Health Care Marketing Analysis Paper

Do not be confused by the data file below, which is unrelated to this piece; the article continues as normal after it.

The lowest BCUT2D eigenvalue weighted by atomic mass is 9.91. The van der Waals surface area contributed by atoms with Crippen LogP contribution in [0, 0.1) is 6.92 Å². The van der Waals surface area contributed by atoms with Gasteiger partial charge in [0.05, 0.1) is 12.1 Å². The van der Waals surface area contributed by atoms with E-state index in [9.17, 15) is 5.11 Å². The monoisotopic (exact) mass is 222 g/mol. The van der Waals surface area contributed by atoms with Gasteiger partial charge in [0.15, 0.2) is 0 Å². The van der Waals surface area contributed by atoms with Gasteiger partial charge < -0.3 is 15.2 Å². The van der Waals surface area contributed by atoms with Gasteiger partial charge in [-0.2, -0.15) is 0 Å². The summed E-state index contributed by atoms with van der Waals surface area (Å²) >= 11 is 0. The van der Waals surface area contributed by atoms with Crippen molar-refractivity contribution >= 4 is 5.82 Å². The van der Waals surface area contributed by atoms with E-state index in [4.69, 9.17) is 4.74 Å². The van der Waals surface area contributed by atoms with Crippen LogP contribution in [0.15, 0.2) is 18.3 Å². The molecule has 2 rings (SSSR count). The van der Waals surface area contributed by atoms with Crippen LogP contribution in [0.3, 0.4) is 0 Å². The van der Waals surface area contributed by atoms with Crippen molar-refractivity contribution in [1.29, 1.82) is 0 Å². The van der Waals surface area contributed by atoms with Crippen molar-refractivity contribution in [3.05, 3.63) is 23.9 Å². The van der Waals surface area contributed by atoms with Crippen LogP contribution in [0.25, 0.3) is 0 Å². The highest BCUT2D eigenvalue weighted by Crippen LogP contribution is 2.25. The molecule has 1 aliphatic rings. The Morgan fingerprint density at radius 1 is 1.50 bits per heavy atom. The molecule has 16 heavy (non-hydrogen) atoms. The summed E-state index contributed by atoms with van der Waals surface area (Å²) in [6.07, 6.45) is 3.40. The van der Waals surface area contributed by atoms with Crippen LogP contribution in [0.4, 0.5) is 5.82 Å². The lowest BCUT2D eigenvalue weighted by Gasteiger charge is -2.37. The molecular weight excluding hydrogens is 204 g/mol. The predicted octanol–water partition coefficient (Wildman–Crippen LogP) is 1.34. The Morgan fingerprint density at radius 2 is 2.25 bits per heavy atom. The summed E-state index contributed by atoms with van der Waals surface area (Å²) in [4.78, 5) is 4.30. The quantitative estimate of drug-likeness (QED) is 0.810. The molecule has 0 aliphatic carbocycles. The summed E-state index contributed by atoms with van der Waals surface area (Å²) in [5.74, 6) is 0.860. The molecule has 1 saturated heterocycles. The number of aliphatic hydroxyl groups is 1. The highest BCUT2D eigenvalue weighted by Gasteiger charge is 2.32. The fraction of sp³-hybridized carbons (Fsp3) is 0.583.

Pfizer Inc. is a large pharmaceutical company that engages in the discovery of new technologies, the manufacture of prescription and "over the counter" (OTC) medicines, as well as the marketing of such products. It operates in three distinct segments that include Human Health, Consumer Healthcare, and Animal Health. For fiscal year 2004, the company generated approximately $53 billion in revenue that contributed to over $11 billion in net income. (Pfizer, 2004) The Cow and Calf division of the Animal Health segment markets its products direct to cattle ranchers. Such products include vaccines, medications, and antibiotics to support healthy and consistent herds of beef producing cattle. It segmented the market into three distinct categories. Hobbyists herd less than 100 cows; Traditionalists commonly carry between 100 to 499, and Businesses are working with 500 or more. (Mohr, 1999) Time spent in the field with the ranchers was allocated based on the volume of product purchased by each individual. Those that spent higher dollar amounts received the most attention (in the form of personal visits, seminar offerings, and trial product samples). Although the ranchers appreciate the visits and the personal attention from the sales representatives they trust their veterinarians’ opinion over everyone else. Pfizer has traditionally used two distribution channels for its Animal Health products: Veterinarian Offices and Feed Stores. It has also tended to view the rancher as the end user of its product, but due to the size segmentation it may or may not understand each individual customers need, nor does it grasp its role in the larger supply chain (Ranchers-Feed Lots-Meat Packers-Retail-Consumers). At the time of the case, the beef industry was in a state of decline. Increasing consumer sentiment towards the negative health effects of red meat timed with increasing inventories of product supplied from Canada and Mexico as a result...
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